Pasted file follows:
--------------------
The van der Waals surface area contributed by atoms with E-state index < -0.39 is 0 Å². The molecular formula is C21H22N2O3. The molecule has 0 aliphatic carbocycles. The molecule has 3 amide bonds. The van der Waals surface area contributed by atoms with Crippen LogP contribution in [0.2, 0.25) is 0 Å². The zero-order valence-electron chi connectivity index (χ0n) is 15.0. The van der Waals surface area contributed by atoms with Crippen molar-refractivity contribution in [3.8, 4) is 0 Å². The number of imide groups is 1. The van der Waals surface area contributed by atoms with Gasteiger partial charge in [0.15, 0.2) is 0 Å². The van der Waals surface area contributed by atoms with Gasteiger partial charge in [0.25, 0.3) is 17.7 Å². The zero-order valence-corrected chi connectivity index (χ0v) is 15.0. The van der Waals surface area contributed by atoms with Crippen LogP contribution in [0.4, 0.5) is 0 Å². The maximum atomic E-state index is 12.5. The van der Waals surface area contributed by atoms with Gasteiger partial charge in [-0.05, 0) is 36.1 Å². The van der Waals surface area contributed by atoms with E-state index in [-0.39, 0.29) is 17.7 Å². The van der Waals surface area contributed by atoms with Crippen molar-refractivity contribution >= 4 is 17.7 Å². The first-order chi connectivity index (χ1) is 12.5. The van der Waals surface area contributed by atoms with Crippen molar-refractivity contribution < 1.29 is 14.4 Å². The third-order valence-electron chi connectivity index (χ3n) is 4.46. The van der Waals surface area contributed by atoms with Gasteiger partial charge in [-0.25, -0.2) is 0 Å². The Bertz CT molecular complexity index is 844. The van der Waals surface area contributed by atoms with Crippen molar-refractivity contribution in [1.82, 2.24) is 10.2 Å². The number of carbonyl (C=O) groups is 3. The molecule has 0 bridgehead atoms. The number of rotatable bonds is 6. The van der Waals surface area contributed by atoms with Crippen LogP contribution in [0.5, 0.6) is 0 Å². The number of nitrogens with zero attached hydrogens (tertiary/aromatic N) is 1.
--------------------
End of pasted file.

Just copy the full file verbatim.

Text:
The van der Waals surface area contributed by atoms with E-state index < -0.39 is 0 Å². The molecular formula is C21H22N2O3. The molecule has 0 aliphatic carbocycles. The molecule has 3 amide bonds. The van der Waals surface area contributed by atoms with Crippen LogP contribution in [0.2, 0.25) is 0 Å². The zero-order valence-electron chi connectivity index (χ0n) is 15.0. The van der Waals surface area contributed by atoms with Crippen molar-refractivity contribution in [3.8, 4) is 0 Å². The number of imide groups is 1. The van der Waals surface area contributed by atoms with Gasteiger partial charge in [0.15, 0.2) is 0 Å². The van der Waals surface area contributed by atoms with Gasteiger partial charge in [0.25, 0.3) is 17.7 Å². The zero-order valence-corrected chi connectivity index (χ0v) is 15.0. The van der Waals surface area contributed by atoms with Crippen LogP contribution in [0.4, 0.5) is 0 Å². The maximum atomic E-state index is 12.5. The van der Waals surface area contributed by atoms with Gasteiger partial charge in [-0.05, 0) is 36.1 Å². The van der Waals surface area contributed by atoms with E-state index in [-0.39, 0.29) is 17.7 Å². The van der Waals surface area contributed by atoms with Crippen molar-refractivity contribution >= 4 is 17.7 Å². The first-order chi connectivity index (χ1) is 12.5. The van der Waals surface area contributed by atoms with Crippen molar-refractivity contribution < 1.29 is 14.4 Å². The third-order valence-electron chi connectivity index (χ3n) is 4.46. The van der Waals surface area contributed by atoms with Gasteiger partial charge in [-0.25, -0.2) is 0 Å². The Bertz CT molecular complexity index is 844. The van der Waals surface area contributed by atoms with Crippen molar-refractivity contribution in [1.82, 2.24) is 10.2 Å². The number of carbonyl (C=O) groups is 3. The molecule has 0 bridgehead atoms. The number of rotatable bonds is 6. The van der Waals surface area contributed by atoms with Crippen LogP contribution in [0.5, 0.6) is 0 Å². The number of nitrogens with zero attached hydrogens (tertiary/aromatic N) is 1.